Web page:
Help Please, Charting by exception

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    Can someone please explain to me what charting by exception is and give me an example.
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  3. 7 Comments so far...

  4. 2
    It means the nurse does not write narrative notes unless something "unusual" occurs. (Patient's Sats 90% on room air. Applied nasal cannual with 2 LPM O2. MD notified). I caution you to not be strict with this, as it may be hard to justify 24 hr. nursing care when the patient only received a few tiny nursing notes. You need to learn how to not be wordy, but demonstrate the need for nursing care.
    Ozarkhoney and RN BSN 2009 like this.
  5. 3
    Hi, All,

    I'm the author of the two books on Charting By Exception, so I feel qualified to respond to this post. I read many of the responses and want to be sure that everyone understands the basics of CBE. There are 3 key principles:
    1. There are baseline definitions of norms, so when you use a checkmark, asterisk, or arrow, you know what you are referring to. These are either written in your documentation policy or are listed as reference text on your computerized documentation system so that you can always speak to what you meant when you used the symbol. The * symbol actually means that there WAS an exception to the norm and you're SUPPOSED to write a narrative note that describes the deviation from norm. One poster in this community stated "when something unusual happens, CBE goes out the window." That is totally wrong! If you follow the CBE guidelines, you are very clearly told how to document the changes in the patient's condition using narrative notes or selections from computerized pick-lists with additional remarks made in narrative form in the "comments section." One other poster also CORRECTLY noted that using CBE does not exonerate you from documenting teaching and changes in the patient's condition. Make sure that these issues are addressed according to your documentation policy.
    2. When the nurse charts the accountability timeframes, he/she is also indicating that all standards and protocols were followed. Again, the documentation policy needs to state this. I've been an expert witness on legal cases where the documentation policy was inadequate because policy designers didn't really read the CBE books, they just claimed that they didn't chart anything because nothing was unusual and they thought this was Charting By Exception (WRONG!) or they adapted an "idea that they heard about" (usually the use of symbols without the defined norms specified) and that caused problems in their institution. Do it right and it always works!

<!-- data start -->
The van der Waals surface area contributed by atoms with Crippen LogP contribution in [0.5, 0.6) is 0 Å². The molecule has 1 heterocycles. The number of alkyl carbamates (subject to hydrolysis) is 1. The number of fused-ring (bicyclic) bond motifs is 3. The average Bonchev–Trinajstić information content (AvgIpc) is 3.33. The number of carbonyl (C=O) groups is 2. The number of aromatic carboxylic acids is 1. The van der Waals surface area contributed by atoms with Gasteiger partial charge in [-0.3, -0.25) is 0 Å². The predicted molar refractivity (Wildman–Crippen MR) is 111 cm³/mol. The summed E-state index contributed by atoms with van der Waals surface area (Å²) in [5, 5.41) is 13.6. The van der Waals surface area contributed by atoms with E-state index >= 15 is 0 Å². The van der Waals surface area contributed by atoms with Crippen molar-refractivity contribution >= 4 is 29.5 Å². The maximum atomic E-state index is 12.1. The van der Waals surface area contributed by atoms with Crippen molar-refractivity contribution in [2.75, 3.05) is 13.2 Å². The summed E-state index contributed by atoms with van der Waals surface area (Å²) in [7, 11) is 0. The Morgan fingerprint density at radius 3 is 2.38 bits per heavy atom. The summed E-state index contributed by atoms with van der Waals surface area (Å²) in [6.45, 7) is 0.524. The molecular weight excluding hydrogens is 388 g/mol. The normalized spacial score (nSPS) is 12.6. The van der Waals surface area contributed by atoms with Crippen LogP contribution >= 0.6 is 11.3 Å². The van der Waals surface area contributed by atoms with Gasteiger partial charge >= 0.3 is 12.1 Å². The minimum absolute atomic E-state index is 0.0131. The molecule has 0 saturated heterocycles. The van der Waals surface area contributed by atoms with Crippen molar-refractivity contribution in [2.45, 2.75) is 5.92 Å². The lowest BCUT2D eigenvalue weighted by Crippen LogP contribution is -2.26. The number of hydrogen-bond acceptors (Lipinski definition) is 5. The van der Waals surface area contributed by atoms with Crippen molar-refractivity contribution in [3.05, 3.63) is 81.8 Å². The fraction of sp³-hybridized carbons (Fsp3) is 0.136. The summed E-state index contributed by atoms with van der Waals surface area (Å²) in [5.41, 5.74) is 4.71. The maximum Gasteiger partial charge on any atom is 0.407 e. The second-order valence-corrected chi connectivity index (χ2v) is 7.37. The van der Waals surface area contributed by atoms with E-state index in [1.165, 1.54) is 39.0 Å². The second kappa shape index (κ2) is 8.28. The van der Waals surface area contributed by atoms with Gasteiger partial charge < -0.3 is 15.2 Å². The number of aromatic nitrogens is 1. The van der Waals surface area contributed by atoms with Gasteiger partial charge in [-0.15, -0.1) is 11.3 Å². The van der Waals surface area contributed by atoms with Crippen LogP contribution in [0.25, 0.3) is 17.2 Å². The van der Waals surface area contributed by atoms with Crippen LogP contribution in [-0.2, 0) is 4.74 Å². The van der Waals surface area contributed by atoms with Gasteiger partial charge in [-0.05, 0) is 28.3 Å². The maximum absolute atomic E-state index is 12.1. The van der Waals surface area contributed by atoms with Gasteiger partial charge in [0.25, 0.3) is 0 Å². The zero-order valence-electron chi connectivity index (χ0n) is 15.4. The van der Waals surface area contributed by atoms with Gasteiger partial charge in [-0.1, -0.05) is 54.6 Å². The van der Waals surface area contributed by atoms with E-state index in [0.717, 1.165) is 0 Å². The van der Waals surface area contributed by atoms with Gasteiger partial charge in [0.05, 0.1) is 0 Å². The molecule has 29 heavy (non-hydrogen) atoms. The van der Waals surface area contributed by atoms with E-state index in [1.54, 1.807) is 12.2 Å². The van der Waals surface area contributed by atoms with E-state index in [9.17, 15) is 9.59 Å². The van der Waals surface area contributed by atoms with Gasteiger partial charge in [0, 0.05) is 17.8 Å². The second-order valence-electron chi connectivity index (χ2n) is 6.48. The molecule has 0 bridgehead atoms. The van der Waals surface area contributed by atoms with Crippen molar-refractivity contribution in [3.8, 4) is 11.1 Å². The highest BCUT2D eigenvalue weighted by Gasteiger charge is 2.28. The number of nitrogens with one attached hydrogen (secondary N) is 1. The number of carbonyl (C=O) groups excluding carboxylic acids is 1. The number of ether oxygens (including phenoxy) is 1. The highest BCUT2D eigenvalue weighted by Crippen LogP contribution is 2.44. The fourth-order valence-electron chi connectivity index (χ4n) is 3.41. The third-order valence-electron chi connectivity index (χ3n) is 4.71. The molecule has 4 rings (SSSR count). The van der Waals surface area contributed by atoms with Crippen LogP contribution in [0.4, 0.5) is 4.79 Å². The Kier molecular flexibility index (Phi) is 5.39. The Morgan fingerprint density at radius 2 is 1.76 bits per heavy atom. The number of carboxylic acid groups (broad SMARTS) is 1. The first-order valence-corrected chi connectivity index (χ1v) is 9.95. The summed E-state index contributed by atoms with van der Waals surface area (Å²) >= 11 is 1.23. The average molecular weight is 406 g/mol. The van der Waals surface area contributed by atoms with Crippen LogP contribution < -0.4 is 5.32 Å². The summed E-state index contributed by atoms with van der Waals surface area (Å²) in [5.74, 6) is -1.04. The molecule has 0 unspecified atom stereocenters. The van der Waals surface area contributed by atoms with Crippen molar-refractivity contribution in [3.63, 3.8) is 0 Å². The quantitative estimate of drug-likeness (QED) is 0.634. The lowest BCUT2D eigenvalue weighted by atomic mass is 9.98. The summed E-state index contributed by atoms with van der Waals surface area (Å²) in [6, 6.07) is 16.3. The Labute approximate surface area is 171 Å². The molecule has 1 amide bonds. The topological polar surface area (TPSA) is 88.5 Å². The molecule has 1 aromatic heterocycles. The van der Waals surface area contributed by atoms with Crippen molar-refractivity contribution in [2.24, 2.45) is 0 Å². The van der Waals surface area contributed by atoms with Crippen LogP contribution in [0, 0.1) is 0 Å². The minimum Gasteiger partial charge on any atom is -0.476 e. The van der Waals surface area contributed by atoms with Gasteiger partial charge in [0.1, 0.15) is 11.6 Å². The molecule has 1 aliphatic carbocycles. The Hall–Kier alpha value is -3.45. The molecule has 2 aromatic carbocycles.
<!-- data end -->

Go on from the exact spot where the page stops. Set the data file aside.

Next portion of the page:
3. Chart as you go! Documentation is always more exact, complete, and accurate if the nurse does "real-time" charting. If you're working in an electronic charting system, make sure that the date/time on the data you're entering is the time you want it to be! Some systems have defaults set to "today" and "now", yet the nurse may be recording a finding that happened in the past. The nurse has to be diligent to assure that his/her documentation reflects real-time charting, either by doing it as they go, or by staying vigilant and adjusting the dates and times to the appropriate ones.

    I'd like to make one additional comment. In our second book, we wrote about the 6 key features of exception-based charting systems. The one that I consistently see missed is the need to have ongoing auditing done and remedial education or performance evaluations done that include adherence to documentation policies.

    You can't just throw out forms with symbols and no defined norms, you can't expect nurses to know that they gave care according to standards unless you define for them where those standards are documented and what they include and you can't expect nurses to remember details of complex care sequences of events if you don't provide them with the necessary tools to chart as you go like either bedside paper charts or computers on wheels or bedside computers.